Last November, Geraldine Ferraro made some headlines by trying to defend Senator Hillary Clinton against accusations that she was playing the gender card by…playing the gender card. I wrote about this back then. In a post dated November 5, 2007, I wrote:
Geraldine Ferraro, former vice presidential candidate in 1984, spoke to the New York Times attempting to defend Hillary against accusations that Hillary’s campaign was “playing the gender card” in responding to the quote politics of pile-on unquote. Judge for yourself how well she did:
“We can’t let them do this in a presidential race,” [Ferraro] said. “They say we’re playing the gender card. We are not. We are not. We have got to stand up. It’s discrimination against her as a candidate because she is a woman.”
Is it just me, or does Ferraro play the woman’s card as she says she’s not? It seems that Hillary isn’t the only member of her campaign who can contradict herself within a two minute time limit. I think this type of verbal feat – taking two opposing positions within two minutes – should be called a “pulling a Hillary”.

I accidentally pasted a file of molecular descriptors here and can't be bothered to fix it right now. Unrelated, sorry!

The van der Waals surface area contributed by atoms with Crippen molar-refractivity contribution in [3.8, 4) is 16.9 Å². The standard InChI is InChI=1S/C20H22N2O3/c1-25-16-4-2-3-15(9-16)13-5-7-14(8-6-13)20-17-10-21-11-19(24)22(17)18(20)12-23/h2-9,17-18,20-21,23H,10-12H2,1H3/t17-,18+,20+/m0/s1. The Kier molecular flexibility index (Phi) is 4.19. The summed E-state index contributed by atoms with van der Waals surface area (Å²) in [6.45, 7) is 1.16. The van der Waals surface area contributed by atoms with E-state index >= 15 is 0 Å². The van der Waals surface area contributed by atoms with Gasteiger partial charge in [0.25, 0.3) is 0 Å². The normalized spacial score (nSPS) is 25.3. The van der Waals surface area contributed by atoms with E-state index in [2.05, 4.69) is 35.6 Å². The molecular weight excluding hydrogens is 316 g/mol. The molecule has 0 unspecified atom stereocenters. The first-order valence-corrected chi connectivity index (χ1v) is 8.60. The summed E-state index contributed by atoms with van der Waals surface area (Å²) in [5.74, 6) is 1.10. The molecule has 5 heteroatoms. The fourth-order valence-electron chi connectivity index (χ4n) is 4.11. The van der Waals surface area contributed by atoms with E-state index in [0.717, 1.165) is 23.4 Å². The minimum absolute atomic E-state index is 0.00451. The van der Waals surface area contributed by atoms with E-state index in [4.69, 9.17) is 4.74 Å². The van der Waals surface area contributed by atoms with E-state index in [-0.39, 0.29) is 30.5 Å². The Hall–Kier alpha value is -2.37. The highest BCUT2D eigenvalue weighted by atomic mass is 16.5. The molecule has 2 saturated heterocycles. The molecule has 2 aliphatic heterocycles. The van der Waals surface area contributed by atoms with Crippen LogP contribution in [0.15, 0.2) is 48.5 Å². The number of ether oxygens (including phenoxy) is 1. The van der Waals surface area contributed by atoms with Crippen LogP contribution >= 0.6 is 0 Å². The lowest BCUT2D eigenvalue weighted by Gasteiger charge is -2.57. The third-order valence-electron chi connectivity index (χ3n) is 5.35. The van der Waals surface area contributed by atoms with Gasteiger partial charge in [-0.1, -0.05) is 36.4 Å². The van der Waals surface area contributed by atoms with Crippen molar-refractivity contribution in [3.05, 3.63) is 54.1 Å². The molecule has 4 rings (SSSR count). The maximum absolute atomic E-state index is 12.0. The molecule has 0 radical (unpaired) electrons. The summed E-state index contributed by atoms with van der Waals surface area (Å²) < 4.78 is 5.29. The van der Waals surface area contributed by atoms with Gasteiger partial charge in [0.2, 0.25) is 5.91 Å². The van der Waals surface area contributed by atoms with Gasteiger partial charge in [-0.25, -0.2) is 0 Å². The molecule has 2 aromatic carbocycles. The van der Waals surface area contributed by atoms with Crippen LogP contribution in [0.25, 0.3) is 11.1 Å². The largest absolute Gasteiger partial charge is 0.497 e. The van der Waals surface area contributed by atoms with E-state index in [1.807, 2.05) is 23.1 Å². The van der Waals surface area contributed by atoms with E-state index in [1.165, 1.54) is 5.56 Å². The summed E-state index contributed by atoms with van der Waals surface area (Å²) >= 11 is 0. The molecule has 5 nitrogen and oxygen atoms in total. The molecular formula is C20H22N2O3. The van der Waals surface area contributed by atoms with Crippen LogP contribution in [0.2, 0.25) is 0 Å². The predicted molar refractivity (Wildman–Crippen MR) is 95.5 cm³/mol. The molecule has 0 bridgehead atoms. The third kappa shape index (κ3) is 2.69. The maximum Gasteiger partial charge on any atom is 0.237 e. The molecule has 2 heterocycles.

Now that Ms. Ferraro is in the news again, this post has started getting some search engine traffic. What I find odd is that since March 11, the post has gotten about 100 hits from Google and other search engines – and of those hundred hits, 8 people have left comments – an unusually high percentage for this blog. Additionally, most of the comments are pro-Hillary – also unusual. None of this would be exceptional if:
a. the blog post were new;
b. the blog post were about Ms. Ferraro’s most recent comments, or comments significantly similar;
c. the blog post discussed race in any way;
d. the comments were not so similar-sounding, and all by women (except one);
e. any of the comments had responded to the post in any manner.
Clearly – none of the commentors read the post they were commenting on. The comments they are referring to were about race. Not a single comment mentions anything about the post – or in fact mentions that the post is over four months old. ((I should also mention that two of the comments were defending Mr. Obama.)) Recently, two sites linked to this post: a commenter on BarackObama.com and MyNewswire.
I don’t know quite what to make of this. Has anyone else noticed anything similar? Does anyone have a plausible explanation for this?
Update: Ten more people “viewed” the post, and I received one more comment. I’m also noticing that two of the commentors – Catherine Fadden and Eileen Lewis – have:
- Requested to “follow” the post; and
- Given fake email addresses – or at least, email addresses for which I am getting this error: “A message that you sent could not be delivered to one or more of its recipients. This is a permanent error”
That means that my email box is getting errors for every comment posted.